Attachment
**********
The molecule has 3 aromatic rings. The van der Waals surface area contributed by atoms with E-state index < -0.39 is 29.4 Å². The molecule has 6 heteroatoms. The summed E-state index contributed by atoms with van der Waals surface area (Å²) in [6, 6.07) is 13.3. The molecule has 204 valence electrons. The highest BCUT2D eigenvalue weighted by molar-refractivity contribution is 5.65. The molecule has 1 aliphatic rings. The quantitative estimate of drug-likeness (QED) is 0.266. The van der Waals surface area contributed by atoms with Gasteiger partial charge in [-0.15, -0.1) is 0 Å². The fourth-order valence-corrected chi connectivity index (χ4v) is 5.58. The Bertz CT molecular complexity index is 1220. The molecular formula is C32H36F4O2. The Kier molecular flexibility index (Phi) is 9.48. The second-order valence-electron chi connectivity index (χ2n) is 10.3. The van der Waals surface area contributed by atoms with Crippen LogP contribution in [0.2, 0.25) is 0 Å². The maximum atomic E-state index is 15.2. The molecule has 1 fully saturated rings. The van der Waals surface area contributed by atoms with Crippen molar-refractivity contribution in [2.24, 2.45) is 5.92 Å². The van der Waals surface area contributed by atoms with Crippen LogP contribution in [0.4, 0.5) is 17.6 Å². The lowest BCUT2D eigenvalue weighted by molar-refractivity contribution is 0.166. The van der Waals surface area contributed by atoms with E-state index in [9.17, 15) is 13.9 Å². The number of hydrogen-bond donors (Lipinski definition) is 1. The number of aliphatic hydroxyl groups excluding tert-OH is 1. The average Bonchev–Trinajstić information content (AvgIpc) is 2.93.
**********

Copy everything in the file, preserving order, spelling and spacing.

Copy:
The molecule has 3 aromatic rings. The van der Waals surface area contributed by atoms with E-state index < -0.39 is 29.4 Å². The molecule has 6 heteroatoms. The summed E-state index contributed by atoms with van der Waals surface area (Å²) in [6, 6.07) is 13.3. The molecule has 204 valence electrons. The highest BCUT2D eigenvalue weighted by molar-refractivity contribution is 5.65. The molecule has 1 aliphatic rings. The quantitative estimate of drug-likeness (QED) is 0.266. The van der Waals surface area contributed by atoms with Gasteiger partial charge in [-0.15, -0.1) is 0 Å². The fourth-order valence-corrected chi connectivity index (χ4v) is 5.58. The Bertz CT molecular complexity index is 1220. The molecular formula is C32H36F4O2. The Kier molecular flexibility index (Phi) is 9.48. The second-order valence-electron chi connectivity index (χ2n) is 10.3. The van der Waals surface area contributed by atoms with Crippen LogP contribution in [0.2, 0.25) is 0 Å². The maximum atomic E-state index is 15.2. The molecule has 1 fully saturated rings. The van der Waals surface area contributed by atoms with Crippen molar-refractivity contribution in [2.24, 2.45) is 5.92 Å². The van der Waals surface area contributed by atoms with Crippen LogP contribution in [0.4, 0.5) is 17.6 Å². The lowest BCUT2D eigenvalue weighted by molar-refractivity contribution is 0.166. The van der Waals surface area contributed by atoms with E-state index in [9.17, 15) is 13.9 Å². The number of hydrogen-bond donors (Lipinski definition) is 1. The number of aliphatic hydroxyl groups excluding tert-OH is 1. The average Bonchev–Trinajstić information content (AvgIpc) is 2.93.